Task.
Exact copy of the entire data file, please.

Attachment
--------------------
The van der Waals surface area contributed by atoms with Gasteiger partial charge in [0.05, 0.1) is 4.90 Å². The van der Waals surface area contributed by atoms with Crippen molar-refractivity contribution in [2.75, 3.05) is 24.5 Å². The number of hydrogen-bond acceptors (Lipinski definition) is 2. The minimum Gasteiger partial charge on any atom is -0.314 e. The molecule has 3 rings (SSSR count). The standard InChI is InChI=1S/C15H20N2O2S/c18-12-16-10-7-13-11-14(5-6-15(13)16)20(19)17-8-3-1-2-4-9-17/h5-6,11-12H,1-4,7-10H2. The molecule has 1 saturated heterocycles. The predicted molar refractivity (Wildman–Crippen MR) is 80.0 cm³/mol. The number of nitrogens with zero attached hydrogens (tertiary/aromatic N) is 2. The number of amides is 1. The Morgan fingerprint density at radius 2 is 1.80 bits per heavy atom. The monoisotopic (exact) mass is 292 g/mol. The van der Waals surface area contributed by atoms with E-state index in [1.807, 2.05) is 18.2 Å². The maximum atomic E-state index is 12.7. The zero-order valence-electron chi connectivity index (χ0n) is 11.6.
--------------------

The van der Waals surface area contributed by atoms with Gasteiger partial charge in [0.05, 0.1) is 4.90 Å². The van der Waals surface area contributed by atoms with Crippen molar-refractivity contribution in [2.75, 3.05) is 24.5 Å². The number of hydrogen-bond acceptors (Lipinski definition) is 2. The minimum Gasteiger partial charge on any atom is -0.314 e. The molecule has 3 rings (SSSR count). The standard InChI is InChI=1S/C15H20N2O2S/c18-12-16-10-7-13-11-14(5-6-15(13)16)20(19)17-8-3-1-2-4-9-17/h5-6,11-12H,1-4,7-10H2. The molecule has 1 saturated heterocycles. The predicted molar refractivity (Wildman–Crippen MR) is 80.0 cm³/mol. The number of nitrogens with zero attached hydrogens (tertiary/aromatic N) is 2. The number of amides is 1. The Morgan fingerprint density at radius 2 is 1.80 bits per heavy atom. The monoisotopic (exact) mass is 292 g/mol. The van der Waals surface area contributed by atoms with E-state index in [1.807, 2.05) is 18.2 Å². The maximum atomic E-state index is 12.7. The zero-order valence-electron chi connectivity index (χ0n) is 11.6.